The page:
Speeches & Floor Statements

Floor Remarks of U.S. Senator Lamar Alexander (R-TN) -Auto Stock for Every Tax Payer Act

Posted on June 4, 2009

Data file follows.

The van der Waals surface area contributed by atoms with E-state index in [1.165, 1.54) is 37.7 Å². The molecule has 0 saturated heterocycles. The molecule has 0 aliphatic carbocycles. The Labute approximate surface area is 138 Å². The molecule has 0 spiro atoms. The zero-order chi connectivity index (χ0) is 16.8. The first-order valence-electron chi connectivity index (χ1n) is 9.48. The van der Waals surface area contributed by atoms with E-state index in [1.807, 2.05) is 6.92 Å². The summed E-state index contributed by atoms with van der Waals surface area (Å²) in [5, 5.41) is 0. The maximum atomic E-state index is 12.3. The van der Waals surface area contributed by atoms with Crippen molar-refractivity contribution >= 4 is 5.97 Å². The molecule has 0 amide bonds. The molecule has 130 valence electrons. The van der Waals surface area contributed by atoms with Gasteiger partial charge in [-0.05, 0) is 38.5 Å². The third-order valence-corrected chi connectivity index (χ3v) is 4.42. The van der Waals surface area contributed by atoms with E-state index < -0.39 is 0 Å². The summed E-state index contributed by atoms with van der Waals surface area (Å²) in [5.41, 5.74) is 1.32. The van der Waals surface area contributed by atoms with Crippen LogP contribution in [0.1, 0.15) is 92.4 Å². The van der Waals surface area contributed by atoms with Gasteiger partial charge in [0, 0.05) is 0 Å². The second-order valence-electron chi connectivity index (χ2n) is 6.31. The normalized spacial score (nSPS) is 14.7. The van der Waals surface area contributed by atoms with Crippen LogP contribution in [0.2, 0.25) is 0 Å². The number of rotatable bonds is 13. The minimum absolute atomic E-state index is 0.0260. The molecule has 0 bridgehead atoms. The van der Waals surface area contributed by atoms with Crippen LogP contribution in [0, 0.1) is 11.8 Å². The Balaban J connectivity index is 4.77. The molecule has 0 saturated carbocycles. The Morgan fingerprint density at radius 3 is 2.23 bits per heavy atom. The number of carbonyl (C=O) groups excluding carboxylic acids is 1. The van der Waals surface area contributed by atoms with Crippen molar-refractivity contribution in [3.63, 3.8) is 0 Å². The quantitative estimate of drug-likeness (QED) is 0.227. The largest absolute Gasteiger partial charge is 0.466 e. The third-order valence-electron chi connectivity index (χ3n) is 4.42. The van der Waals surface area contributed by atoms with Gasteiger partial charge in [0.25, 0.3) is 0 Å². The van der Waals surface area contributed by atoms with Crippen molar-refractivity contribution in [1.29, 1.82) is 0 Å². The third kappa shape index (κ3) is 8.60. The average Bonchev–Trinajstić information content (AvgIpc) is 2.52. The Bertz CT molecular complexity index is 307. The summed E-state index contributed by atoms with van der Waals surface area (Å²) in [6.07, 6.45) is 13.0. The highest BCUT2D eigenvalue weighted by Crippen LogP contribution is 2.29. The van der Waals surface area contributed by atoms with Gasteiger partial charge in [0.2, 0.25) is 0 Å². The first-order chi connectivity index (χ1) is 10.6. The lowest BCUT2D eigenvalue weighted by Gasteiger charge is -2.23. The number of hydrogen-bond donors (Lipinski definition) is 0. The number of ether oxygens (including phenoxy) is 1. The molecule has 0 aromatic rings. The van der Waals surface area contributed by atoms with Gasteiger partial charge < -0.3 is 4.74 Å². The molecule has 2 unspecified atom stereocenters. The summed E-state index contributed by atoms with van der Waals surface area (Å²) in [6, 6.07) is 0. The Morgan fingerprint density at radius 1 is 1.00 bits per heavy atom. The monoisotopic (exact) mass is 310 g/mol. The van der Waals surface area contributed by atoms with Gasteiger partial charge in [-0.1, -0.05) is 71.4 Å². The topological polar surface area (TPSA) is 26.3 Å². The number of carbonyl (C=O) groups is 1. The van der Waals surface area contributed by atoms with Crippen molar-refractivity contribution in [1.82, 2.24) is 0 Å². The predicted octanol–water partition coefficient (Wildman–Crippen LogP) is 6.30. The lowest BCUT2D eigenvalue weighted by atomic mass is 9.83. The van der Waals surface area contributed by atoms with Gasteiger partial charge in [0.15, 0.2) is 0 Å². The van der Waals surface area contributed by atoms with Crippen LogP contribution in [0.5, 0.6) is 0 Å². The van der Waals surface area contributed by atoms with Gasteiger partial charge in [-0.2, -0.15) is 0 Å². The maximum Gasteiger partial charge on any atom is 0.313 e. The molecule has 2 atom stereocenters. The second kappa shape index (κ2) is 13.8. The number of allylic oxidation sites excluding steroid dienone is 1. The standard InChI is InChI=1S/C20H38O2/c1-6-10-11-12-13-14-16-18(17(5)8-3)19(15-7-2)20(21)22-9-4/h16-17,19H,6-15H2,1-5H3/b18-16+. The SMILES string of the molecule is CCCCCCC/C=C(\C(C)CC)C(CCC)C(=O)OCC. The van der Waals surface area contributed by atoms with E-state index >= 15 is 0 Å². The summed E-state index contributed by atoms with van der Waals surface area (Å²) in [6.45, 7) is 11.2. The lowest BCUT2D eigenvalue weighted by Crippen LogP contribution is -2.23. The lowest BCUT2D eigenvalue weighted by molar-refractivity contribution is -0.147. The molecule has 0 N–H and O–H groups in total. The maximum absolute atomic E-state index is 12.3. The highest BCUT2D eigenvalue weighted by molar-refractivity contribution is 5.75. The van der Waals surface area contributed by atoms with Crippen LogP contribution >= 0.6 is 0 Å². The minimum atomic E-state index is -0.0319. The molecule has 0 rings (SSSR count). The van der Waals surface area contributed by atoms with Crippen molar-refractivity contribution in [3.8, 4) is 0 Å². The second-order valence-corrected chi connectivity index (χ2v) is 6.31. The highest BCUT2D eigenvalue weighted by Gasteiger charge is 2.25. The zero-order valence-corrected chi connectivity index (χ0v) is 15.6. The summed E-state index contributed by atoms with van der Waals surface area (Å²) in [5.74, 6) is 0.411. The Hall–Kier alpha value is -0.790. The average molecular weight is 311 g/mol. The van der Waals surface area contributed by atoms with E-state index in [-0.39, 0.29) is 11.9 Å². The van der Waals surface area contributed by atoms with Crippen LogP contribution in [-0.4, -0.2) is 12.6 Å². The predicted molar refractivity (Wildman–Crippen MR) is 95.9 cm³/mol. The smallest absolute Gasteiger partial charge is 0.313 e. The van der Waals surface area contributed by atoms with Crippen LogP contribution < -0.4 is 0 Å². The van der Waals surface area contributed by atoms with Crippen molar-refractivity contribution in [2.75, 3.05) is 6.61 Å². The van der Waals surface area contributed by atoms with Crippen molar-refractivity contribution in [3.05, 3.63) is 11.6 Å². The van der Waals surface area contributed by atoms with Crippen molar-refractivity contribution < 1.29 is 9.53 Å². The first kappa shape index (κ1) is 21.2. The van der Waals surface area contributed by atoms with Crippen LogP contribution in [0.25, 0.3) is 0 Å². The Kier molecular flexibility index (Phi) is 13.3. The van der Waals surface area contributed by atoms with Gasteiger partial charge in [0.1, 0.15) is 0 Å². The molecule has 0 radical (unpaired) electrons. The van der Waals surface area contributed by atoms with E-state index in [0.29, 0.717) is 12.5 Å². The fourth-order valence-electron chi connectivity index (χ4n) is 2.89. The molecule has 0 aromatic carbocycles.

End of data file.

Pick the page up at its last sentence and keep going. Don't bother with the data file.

Madam President, today along with Senator Bennett and Senator McConnell and Senator Kyl, I am introducing the Auto Stock for Every Taxpayer Act - to require the Treasury to distribute to individual taxpayers all its stock in the new General Motors and Chrysler within 1 year following the emergence of the new GM from bankruptcy proceedings. This is the best way to get the auto companies out of the hands of Washington bureaucrats and politicians and into the hands of the American people in the marketplace where they belong. So instead of the Treasury owning 60 percent of shares in the new GM and 8 percent of Chrysler, you would own them if you were one of about 120 million individual Americans who paid Federal taxes on April 15. This is the fastest way to get the stock out of the hands of Washington and back into the hands of the American people who paid for it. To keep it simple, and to help the little guy and girl also have an ownership stake in America's future, Treasury would give each taxpayer an equal number of the available shares. The Treasury Department has said it wants to sell its auto shares as soon as possible, but Fritz Henderson, president and CEO of General Motors, told Senators and Congressmen in a telephone call on Monday that while it is the Treasury's decision to make, this is a "very large amount" of stock, and that orderly offering of those shares to establish a market may have to be "managed down over a period of years." Those shares might not be worth very much at first, but put them away and one day they might contribute something toward a college education. For example, General Motors' 610 million shares were only worth 75 cents just before bankruptcy, but they were worth $40 per share 2 years ago, and $75 a few years before that. Already we can see what government ownership of car companies will look like. Yesterday the presidents of General Motors and Chrysler spent 4 hours in front of congressional committees talking about dealerships. I assume they drove themselves here from Detroit in their congressionally approved method of transportation, probably their newest hybrid cars. They did not have much time yesterday to design, build, or sell cars and trucks for their troubled companies. Unless we get the stock out of the hands of Washington, this scene will be repeated over and over again. There are at least 60 congressional committees and subcommittees authorized to hold hearings on auto companies, and most of them will hold hearings, probably many times. Car company executives who need to be managing complex enterprises will be reduced to the status of an assistant secretary in a minor department hauling briefings books from subcommittee to subcommittee. You can imagine what the questions will be and the president of each company will probably be asked these questions: What will the next model look like? What plant should be closed and which one opened? How many cars should have flex fuel? What will the work rules be? What will the salaries be? Where will the conferences be held, and in which cities should they not be held? Congressmen will want to know why the Chevy Volt is using a battery from a South Korean company when it can be made in one of their congressional districts. There will be a lengthy hearing about the number of holidays allowed, and thousands of written questions demanding written answers under oath. And it is not just the Congress we have to worry about. The President of the United States has already called the mayor of Detroit to reassure him that the headquarters of General Motors should stay in Detroit, instead of moving to Warren, MI. And the mayor of Detroit has announced his satisfaction with talking with members of the President's auto task force to make sure that the executives of the car companies do not get any ideas about moving their own headquarters. Then there is the Treasury Secretary - and his Under Secretaries - who will want to keep up with what is happening to the taxpayers' $50 billion investment in the New General Motors. There is a very active economic czar in the White House. He will have some questions and opinions as well about how to run the car companies, not to mention the Environmental Protection Agency officials who might be busy deciding what size cars they ought to build. And, of course, it was not very long ago that this administration let General Motors know that it was making too many SUVs and that its Chevy Volt was going to be too expensive to work. That was the opinion here in Washington. And the President of the United States himself fired the president of General Motors. Giving the stock to the taxpayer who paid for it will get the government out of the companies' hair and give the companies a chance to succeed. It will create an investor fan base of 120 million-plus American taxpayers who may be a little more interested now in what the next Chevrolet will be. Think of the fan base of the Green Bay Packers, whose ownership is distributed among the people of Green Bay. This is the fastest way back to the wise principle: If you can find it in the Yellow Pages, the government probably shouldn’t be doing it. More than the money, it is the principle of the thing. The other day, a visiting European automobile executive said to me with a laugh that he had come to the "new American automotive capital: Washington, DC." To get our economy moving again, let's get our auto companies out of the hands of Washington and back into the marketplace. Let's put the stock in the hands of 120 million taxpayers, the sooner the better.